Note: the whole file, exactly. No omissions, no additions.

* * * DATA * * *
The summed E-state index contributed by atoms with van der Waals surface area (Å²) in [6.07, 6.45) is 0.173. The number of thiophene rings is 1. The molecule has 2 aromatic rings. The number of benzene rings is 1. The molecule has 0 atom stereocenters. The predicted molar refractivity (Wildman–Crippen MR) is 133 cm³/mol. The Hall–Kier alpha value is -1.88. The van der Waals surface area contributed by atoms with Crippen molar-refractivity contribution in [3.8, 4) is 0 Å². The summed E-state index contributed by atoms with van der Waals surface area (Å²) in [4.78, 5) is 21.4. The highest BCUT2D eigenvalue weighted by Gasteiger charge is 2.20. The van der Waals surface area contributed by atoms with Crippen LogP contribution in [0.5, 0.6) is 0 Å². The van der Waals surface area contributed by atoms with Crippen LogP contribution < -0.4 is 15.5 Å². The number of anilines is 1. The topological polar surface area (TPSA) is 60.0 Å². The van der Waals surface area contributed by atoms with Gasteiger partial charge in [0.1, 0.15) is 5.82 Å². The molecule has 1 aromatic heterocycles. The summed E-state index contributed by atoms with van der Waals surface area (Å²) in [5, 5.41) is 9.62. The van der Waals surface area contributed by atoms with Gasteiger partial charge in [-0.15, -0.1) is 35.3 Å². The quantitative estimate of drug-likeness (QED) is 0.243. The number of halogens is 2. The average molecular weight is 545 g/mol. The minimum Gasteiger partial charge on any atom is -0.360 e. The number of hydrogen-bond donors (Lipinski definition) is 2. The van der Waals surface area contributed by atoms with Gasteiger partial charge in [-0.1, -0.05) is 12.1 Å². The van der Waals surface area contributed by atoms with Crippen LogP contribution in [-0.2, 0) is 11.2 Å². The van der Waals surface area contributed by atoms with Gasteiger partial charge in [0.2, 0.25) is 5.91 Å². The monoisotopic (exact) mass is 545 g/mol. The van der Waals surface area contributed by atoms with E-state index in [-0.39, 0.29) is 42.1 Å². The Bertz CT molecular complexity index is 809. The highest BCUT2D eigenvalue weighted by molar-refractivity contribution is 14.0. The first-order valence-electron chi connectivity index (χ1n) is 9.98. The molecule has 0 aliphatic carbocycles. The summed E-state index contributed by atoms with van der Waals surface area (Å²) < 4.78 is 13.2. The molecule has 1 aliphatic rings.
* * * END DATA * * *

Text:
The summed E-state index contributed by atoms with van der Waals surface area (Å²) in [6.07, 6.45) is 0.173. The number of thiophene rings is 1. The molecule has 2 aromatic rings. The number of benzene rings is 1. The molecule has 0 atom stereocenters. The predicted molar refractivity (Wildman–Crippen MR) is 133 cm³/mol. The Hall–Kier alpha value is -1.88. The van der Waals surface area contributed by atoms with Crippen molar-refractivity contribution in [3.8, 4) is 0 Å². The summed E-state index contributed by atoms with van der Waals surface area (Å²) in [4.78, 5) is 21.4. The highest BCUT2D eigenvalue weighted by Gasteiger charge is 2.20. The van der Waals surface area contributed by atoms with Crippen LogP contribution in [0.5, 0.6) is 0 Å². The van der Waals surface area contributed by atoms with Crippen LogP contribution < -0.4 is 15.5 Å². The number of anilines is 1. The topological polar surface area (TPSA) is 60.0 Å². The van der Waals surface area contributed by atoms with Gasteiger partial charge in [0.1, 0.15) is 5.82 Å². The molecule has 1 aromatic heterocycles. The summed E-state index contributed by atoms with van der Waals surface area (Å²) in [5, 5.41) is 9.62. The van der Waals surface area contributed by atoms with Gasteiger partial charge in [-0.15, -0.1) is 35.3 Å². The quantitative estimate of drug-likeness (QED) is 0.243. The number of halogens is 2. The average molecular weight is 545 g/mol. The minimum Gasteiger partial charge on any atom is -0.360 e. The number of hydrogen-bond donors (Lipinski definition) is 2. The van der Waals surface area contributed by atoms with Gasteiger partial charge in [-0.1, -0.05) is 12.1 Å². The van der Waals surface area contributed by atoms with Crippen LogP contribution in [-0.2, 0) is 11.2 Å². The van der Waals surface area contributed by atoms with Gasteiger partial charge in [0.2, 0.25) is 5.91 Å². The monoisotopic (exact) mass is 545 g/mol. The van der Waals surface area contributed by atoms with E-state index in [-0.39, 0.29) is 42.1 Å². The Bertz CT molecular complexity index is 809. The highest BCUT2D eigenvalue weighted by molar-refractivity contribution is 14.0. The first-order valence-electron chi connectivity index (χ1n) is 9.98. The molecule has 0 aliphatic carbocycles. The summed E-state index contributed by atoms with van der Waals surface area (Å²) < 4.78 is 13.2. The molecule has 1 aliphatic rings.